How Can I Know What I Think Till I See What I Say?

Graham Wallas? E. M. Forster? André Gide? Anonymous Little Girl? Anonymous Old Lady? Herbert Samuel? W. H. Auden? C. S. Lewis? Arthur Koestler? Christopher Hollis?

Dear Quote Investigator: Pre-verbal and non-verbal thoughts are vitally important. Yet, there is an intimate relationship between thinking and using language especially when analysis and reflection are required. A family of comical remarks reflect this connection:

  • How can I know what I think till I see what I say?
  • How can I tell what I think till I know what I’ve said?
  • I don’t know what I think until I hear what I say.

Would you please explore this topic?

Quote Investigator: The earliest match known to QI appeared in the 1926 book “The Art of Thought” by Graham Wallas who was Professor Emeritus of Political Science at the University of London. Wallas suggested that the processes of thinking and expressing were entangled for the poet because the precise selection of words was crucial to success. Wallas attributed the saying under examination to an anonymous young girl. Boldface added to excerpts by QI: 1

The little girl had the making of a poet in her who, being told to be sure of her meaning before she spoke, said, “How can I know what I think till I see what I say?” A modern professed thinker must, however, sooner or later in the process of thought, make the conscious effort of expression, with all its risks.

The next match known to QI appeared in the 1927 book “Aspects Of The Novel” by the prominent literary figure E. M. Forster who discussed the recent novel “Les Faux Monnayeurs” (“The Counterfeiters”) by André Gide. Gide’s complex work employed a novel-within-a-novel framework, and its plot was presented via fragments. Forster stated that the novel was “all to pieces logically”.

In the following passage, Forster attributed the saying under examination to an old lady in an anecdote. The phrase “distinguished critic” was a humorous reference to the old lady: 2

Another distinguished critic has agreed with Gide—that old lady in the anecdote who was accused by her nieces of being illogical. For some time she could not be brought to understand what logic was, and when she grasped its true nature she was not so much angry as contemptuous. “Logic! Good gracious! What rubbish!” she exclaimed. “How can I tell what I think till I see what I say?” Her nieces, educated young women, thought that she was passée; she was really more up to date than they were.

Thus, the saying was popularized by both Graham Wallas and E. M. Forster although both disclaimed credit for authorship. Instead, the words were ascribed to two anonymous figures: a little girl and an old lady. The saying has also been attributed to Gide. The passage above is not easy to parse. But QI believes that the attribution to Gide is based on a misreading of Forster.

Below are additional selected citations in chronological order.

Continue reading How Can I Know What I Think Till I See What I Say?

Notes:

  1. 1926 Copyright, The Art of Thought by Graham Wallas (Professor Emeritus of Political Science at the University of London), Chapter 4: Stages of Control, Quote Page 106, Harcourt, Brace and Company, New York. (Verified with scans)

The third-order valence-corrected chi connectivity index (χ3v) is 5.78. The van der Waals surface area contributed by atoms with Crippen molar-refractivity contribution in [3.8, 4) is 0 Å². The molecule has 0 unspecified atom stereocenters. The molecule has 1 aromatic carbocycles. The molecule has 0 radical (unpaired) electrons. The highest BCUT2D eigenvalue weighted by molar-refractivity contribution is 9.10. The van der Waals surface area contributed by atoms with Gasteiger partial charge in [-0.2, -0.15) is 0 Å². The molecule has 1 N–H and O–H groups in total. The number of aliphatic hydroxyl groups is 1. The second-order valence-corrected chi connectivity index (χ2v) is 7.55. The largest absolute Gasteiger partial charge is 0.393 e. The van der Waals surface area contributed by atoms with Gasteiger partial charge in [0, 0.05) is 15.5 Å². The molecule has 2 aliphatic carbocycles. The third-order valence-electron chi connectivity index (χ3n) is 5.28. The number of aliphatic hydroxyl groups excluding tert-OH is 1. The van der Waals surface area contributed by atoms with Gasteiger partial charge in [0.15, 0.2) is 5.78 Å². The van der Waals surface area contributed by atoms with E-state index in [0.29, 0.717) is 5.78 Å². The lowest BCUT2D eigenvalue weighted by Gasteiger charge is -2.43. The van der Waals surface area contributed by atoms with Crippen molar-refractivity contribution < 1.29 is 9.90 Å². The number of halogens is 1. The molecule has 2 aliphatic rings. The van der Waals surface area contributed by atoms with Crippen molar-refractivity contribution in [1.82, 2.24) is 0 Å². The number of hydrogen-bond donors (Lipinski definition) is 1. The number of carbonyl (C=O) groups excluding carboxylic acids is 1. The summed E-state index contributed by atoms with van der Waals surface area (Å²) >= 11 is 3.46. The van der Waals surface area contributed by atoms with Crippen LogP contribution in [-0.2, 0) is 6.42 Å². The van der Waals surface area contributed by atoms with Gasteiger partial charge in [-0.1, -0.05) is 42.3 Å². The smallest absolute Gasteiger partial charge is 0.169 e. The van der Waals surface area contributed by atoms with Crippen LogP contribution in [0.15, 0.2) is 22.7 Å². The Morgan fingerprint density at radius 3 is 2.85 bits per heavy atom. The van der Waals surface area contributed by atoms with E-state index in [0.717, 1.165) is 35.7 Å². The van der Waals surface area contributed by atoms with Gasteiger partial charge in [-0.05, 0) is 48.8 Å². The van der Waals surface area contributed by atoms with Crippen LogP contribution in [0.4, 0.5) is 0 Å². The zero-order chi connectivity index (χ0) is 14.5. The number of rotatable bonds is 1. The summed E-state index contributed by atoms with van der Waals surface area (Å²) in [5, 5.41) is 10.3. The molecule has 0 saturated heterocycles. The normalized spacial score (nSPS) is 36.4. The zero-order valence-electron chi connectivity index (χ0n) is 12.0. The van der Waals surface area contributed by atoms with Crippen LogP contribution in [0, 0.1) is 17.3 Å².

2. 1927 Copyright, Aspects Of The Novel by E. M. Forster, Chapter 5: The Plot, Quote Page 152, Harcourt, Brace and Company, New York. (Verified with scans)

We Must Be Willing To Get Rid of the Life We’ve Planned, So As To Have the Life That Is Waiting for Us

Joseph Campbell? E. M. Forster? Anonymous?

Dear Quote Investigator: Life often presents us with unexpected obstacles and challenges that require us to rethink our assumptions. The following pertinent statement has been attributed to the expert in mythology Joseph Campbell and popular English novelist E. M. Forster:

We must let go of the life we have planned, so as to accept the one that is waiting for us.

I have not been able to find a solid citation for either. Would you please help?

Quote Investigator: Joseph Campbell died in 1987, and In 1991 Diane K. Osbon published “Reflections on the Art of Living: A Joseph Campbell Companion” which consisted of material she selected and edited. The following text appeared in a section titled “In the Field”, and Osbon stated that she had collected the words directly from Campbell. The section contained “favorite expressions of his, recorded in my journals over the years in his company”. The layout of the phrases below mirrors the formatting in the book. 1

We must be willing to get rid of
the life we’ve planned, so as to have
the life that is waiting for us.

The old skin has to be shed
before the new one can come.

The text provided a close match to the sentence under examination although the precise phrasing differed. The final sentence employed a metaphor based on the shedding of skin, e.g., snakeskin.

QI has been unable to find substantive evidence supporting the ascription to E. M. Forster who died in 1970. He received credit for a version of the saying in 2002.

Below are additional selected citations in chronological order. Continue reading We Must Be Willing To Get Rid of the Life We’ve Planned, So As To Have the Life That Is Waiting for Us

Notes:

  1. 1991, Reflections on the Art of Living: A Joseph Campbell Companion, Selected and edited by Diane K. Osbon, Quote Page 8 and 18, HarperCollins, New York, New York.